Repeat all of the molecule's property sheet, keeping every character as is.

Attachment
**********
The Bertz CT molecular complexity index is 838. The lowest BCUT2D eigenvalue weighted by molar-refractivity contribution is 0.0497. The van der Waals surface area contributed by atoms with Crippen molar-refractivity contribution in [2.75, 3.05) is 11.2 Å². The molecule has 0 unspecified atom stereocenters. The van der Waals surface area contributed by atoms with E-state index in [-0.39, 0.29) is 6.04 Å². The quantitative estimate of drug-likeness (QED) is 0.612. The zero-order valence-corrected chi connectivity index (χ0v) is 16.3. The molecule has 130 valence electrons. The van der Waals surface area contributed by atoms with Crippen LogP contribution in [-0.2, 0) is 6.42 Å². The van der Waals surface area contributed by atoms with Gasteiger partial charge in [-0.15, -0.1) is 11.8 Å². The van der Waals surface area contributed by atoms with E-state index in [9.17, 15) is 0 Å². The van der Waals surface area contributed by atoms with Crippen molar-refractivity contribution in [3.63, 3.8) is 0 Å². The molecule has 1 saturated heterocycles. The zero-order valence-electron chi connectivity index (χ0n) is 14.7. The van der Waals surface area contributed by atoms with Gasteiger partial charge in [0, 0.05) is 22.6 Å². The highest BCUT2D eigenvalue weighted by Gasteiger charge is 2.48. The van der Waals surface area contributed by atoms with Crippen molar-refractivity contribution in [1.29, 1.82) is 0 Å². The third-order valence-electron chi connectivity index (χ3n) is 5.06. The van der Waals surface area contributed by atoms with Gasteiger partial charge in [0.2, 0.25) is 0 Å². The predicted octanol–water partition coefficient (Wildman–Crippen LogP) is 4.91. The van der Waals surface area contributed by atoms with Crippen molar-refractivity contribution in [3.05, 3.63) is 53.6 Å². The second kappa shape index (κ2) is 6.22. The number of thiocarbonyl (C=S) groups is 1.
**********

The Bertz CT molecular complexity index is 838. The lowest BCUT2D eigenvalue weighted by molar-refractivity contribution is 0.0497. The van der Waals surface area contributed by atoms with Crippen molar-refractivity contribution in [2.75, 3.05) is 11.2 Å². The molecule has 0 unspecified atom stereocenters. The van der Waals surface area contributed by atoms with E-state index in [-0.39, 0.29) is 6.04 Å². The quantitative estimate of drug-likeness (QED) is 0.612. The zero-order valence-corrected chi connectivity index (χ0v) is 16.3. The molecule has 130 valence electrons. The van der Waals surface area contributed by atoms with Crippen LogP contribution in [-0.2, 0) is 6.42 Å². The van der Waals surface area contributed by atoms with Gasteiger partial charge in [-0.15, -0.1) is 11.8 Å². The van der Waals surface area contributed by atoms with E-state index in [9.17, 15) is 0 Å². The van der Waals surface area contributed by atoms with Crippen molar-refractivity contribution in [3.63, 3.8) is 0 Å². The molecule has 1 saturated heterocycles. The zero-order valence-electron chi connectivity index (χ0n) is 14.7. The van der Waals surface area contributed by atoms with Gasteiger partial charge in [0, 0.05) is 22.6 Å². The highest BCUT2D eigenvalue weighted by Gasteiger charge is 2.48. The van der Waals surface area contributed by atoms with Crippen molar-refractivity contribution in [1.29, 1.82) is 0 Å². The third-order valence-electron chi connectivity index (χ3n) is 5.06. The van der Waals surface area contributed by atoms with Gasteiger partial charge in [0.2, 0.25) is 0 Å². The predicted octanol–water partition coefficient (Wildman–Crippen LogP) is 4.91. The van der Waals surface area contributed by atoms with Crippen molar-refractivity contribution in [3.05, 3.63) is 53.6 Å². The second kappa shape index (κ2) is 6.22. The number of thiocarbonyl (C=S) groups is 1.